Changes to Spanish wealth tax from 2023

Changes to Spanish Wealth Tax from 2023

The Spanish Government has recently approved a new tax law that impacts residents and non-residents affected by the Wealth Tax in Spain (also known as “Impuesto de Patrimonio”).

The change focuses on the Solidarity Tax for Great Fortunes  (“ ISGF ”), with an adjustment affecting those liable to pay Wealth Tax and, where appropriate, for the ISGF.

The Spanish press has called it “Spain’s millionaire tax”, – a tax on “great fortunes”.

What is the Spanish Wealth Tax?

The Spanish Wealth Tax is an annual tax payable by residents and non-residents on your assets’ net value as of 31 December.

It does come with allowances, although it can considerably impact wealthier individuals.

There are exceptions depending on whether or not you are a resident of Spain and which region you are in.

The regional government announced the end of wealth tax in Andalucia as of the 2023 tax year.  The only other region where paying Wealth Tax is exempt is Madrid.

However, these changes will affect taxpayers in Andalucia and Madrid.  

Following the new law, taxpayers will not be obligated to pay twice, i.e., wealth and solidarity taxes. Any amount paid under the regular tax law, calculated under regional rules, will offset and be deducted from the solidarity tax liability.  

This means that tax solidarity will become fully payable in Andalucia and Madrid.

Who will be affected by the changes?

The tax targets those with fortunes of €3 million or more  (on worldwide assets for Spanish residents).

It’s a tax on assets and holdings and not income.

Currently, this new legislation is a temporary trial for 2022 and 2023.  At the end of the trial period, the legislator will evaluate and review its continuation.  

Why has this new tax been introduced?

As inflation continues to affect households, businesses, and the economy, the Spanish Government is looking to increase its tax revenue by €3.14 billion this year.

In addition, the aim is to bring more regularity to wealth taxation between the different autonomous communities.

What are the government-based tax rates?

Tax rates are not flat but instead based on the level of wealth.

If your net worth is:

  • from €3,000,000 to €5,000,000, the tax rate will be 1,7%
  • from €5,000,000 to €10,000,000, the tax rate will be 2,1%
  • from €10,000,000, the tax rate will be 3,5%

All rates, exemptions, and rules of this new tax are based on the Wealth Tax Law.

How will the change in the law affect Spanish residents?

No taxpayer will pay twice for the same assets.

Only those with a net wealth of over €3 million (on worldwide assets for Spanish residents) are liable.  And it will only be included in the tax calculation in the regions where wealth tax has been abolished or reduced.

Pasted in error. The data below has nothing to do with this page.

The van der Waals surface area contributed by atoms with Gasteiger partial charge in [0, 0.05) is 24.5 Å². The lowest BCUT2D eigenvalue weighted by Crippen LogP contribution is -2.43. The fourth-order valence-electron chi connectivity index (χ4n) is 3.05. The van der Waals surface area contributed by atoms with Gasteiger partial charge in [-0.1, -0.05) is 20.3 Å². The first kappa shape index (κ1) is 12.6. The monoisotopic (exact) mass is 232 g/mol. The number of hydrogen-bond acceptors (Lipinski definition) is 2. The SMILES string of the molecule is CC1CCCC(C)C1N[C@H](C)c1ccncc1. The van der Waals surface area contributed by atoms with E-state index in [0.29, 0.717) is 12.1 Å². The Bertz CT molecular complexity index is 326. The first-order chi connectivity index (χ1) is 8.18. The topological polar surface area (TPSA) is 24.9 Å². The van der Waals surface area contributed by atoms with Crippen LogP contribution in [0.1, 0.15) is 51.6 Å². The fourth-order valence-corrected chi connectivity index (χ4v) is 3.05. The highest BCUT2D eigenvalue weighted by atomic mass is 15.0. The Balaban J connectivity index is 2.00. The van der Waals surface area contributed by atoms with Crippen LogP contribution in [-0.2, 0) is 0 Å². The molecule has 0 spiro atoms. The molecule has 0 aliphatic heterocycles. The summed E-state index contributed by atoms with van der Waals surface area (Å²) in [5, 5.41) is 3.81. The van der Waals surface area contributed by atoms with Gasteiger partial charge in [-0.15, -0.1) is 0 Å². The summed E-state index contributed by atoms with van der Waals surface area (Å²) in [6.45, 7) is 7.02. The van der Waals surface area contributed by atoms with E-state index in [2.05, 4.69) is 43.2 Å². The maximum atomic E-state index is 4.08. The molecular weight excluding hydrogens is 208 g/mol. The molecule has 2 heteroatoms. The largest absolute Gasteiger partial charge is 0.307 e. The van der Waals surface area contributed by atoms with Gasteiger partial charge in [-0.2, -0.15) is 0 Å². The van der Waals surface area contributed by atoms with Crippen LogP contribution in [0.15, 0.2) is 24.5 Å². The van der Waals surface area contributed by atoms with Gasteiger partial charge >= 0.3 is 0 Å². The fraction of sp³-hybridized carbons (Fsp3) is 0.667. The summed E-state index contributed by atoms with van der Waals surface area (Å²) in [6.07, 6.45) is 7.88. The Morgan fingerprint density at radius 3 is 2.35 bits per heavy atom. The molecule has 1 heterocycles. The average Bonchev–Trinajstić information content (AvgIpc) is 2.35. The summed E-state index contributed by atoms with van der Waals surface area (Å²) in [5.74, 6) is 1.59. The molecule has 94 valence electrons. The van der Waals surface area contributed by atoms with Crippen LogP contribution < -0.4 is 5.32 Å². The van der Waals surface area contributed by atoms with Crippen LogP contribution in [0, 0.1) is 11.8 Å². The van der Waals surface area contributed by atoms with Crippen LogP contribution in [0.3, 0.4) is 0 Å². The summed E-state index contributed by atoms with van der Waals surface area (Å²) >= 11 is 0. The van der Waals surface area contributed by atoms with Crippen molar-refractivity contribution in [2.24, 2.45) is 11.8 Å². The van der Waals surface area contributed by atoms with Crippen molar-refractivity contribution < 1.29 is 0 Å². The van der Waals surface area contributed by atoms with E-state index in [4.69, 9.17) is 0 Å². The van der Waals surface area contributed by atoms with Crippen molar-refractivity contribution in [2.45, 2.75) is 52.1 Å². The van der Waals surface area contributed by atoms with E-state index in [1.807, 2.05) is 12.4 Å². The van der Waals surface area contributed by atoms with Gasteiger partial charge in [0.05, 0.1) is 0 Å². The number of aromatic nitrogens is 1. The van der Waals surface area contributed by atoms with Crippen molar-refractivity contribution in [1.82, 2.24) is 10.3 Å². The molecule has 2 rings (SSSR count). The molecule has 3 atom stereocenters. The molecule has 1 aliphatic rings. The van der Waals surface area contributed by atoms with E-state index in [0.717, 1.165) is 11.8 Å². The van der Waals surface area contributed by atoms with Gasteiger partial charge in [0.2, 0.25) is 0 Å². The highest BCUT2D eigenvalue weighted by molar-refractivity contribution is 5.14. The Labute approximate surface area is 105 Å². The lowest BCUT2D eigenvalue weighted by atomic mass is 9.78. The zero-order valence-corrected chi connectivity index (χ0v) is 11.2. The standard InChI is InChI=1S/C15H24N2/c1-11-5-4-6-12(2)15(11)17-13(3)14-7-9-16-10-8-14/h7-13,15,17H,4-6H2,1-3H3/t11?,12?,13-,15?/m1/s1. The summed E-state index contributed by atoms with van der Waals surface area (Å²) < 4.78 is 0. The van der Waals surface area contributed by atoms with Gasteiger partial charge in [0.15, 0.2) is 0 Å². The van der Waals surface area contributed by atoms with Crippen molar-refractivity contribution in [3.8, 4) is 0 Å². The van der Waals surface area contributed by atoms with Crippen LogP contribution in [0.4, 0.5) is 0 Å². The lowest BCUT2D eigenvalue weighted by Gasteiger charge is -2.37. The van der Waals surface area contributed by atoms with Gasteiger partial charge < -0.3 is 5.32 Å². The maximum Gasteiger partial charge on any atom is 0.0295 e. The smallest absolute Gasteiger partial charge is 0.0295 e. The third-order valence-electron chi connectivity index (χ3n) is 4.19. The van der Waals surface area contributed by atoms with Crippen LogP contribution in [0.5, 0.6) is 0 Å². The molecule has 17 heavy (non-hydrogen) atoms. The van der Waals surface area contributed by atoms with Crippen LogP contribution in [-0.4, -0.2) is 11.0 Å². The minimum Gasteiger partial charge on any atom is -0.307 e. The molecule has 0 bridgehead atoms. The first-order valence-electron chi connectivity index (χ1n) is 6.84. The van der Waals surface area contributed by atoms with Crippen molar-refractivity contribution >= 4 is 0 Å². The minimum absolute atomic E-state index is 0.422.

Spanish tax residents benefit from ample tax allowances, e.g. an entitlement of €500,000 deduction per person in the C. Valenciana (700.000 € in Murcia) and €300,000 per owner on the main home.

What are the implications for wealthy non-resident taxpayers in Spain?

Non-residents of third countries (outside the European Union or the European Economic Area) are liable for regional wealth tax regulations.

The rules will apply to assets with the most significant value in whichever autonomous region they are located.

Otherwise, non-residents are entitled to a €700,000 reduction per person.

Buying a luxury property in Spain

If you are considering investing in luxury property in Spain, it’s essential to keep this unexpected cost in mind and not get caught out by wealth tax.

Don’t let Spanish tax laws confuse you.

Find out how we can help with our Tax Representation Service

We’re here to help.

Contact us today for a free, no-obligations chat.

8 thoughts on “Changes to Spanish wealth tax from 2023”

  1. Hello, we are us citizens looking to purchase a property in Girona as non- residents. We are worried about the rax implications since our global wealth exceeds 3 mil euros. We also need a real estate attorney since we have learned that in Spain liens on the house are not disclosed.

    1. Maria Luisa Castro

      Dear Caroline:

      I have just sent you to your email our terms and conditions for our service for property purchase.

      Here below you can find a comprehensive overview in English of the fiscal responsibilities in Spain for both residents and non-residents, especially those with assets exceeding 3 million euros:

      Wealth Tax (Impuesto sobre el Patrimonio):

      Residents: Those considered fiscal residents in Spain are taxed on their worldwide assets. Spain has a progressive wealth tax that starts from 0.2% and can go up to 2.5% for the highest values, depending on the autonomous community.
      Non-Residents: Non-residents are only taxed on assets located in Spain.
      Income Tax:

      Residents (Personal Income Tax – IRPF):

      Residents are taxed on their worldwide income. Rates are progressive and can vary depending on the autonomous community.

      Non-Residents (Non-Resident Income Tax – IRNR): Non-residents are taxed only on Spanish-sourced income. The rate is generally flat but can vary depending on the type of income and tax treaties.

      Inheritance and Gift Tax (Impuesto sobre Sucesiones y Donaciones):

      Both residents and non-residents can be liable for this tax. The rates and allowances vary significantly between autonomous communities. Some regions offer very favorable inheritance tax regimes, where the effective tax rate can be very low or even zero in some cases.

      Reporting Obligations:

      Form 720: Residents with assets or rights located outside of Spain valued at more than 50,000 euros in any of three categories (real estate, bank accounts, and other assets) have an obligation to report them annually.

      Capital Gains Tax:

      Both residents and non-residents are taxed on gains from the sale of assets. While residents are taxed on worldwide gains, non-residents are taxed only on gains from Spanish assets.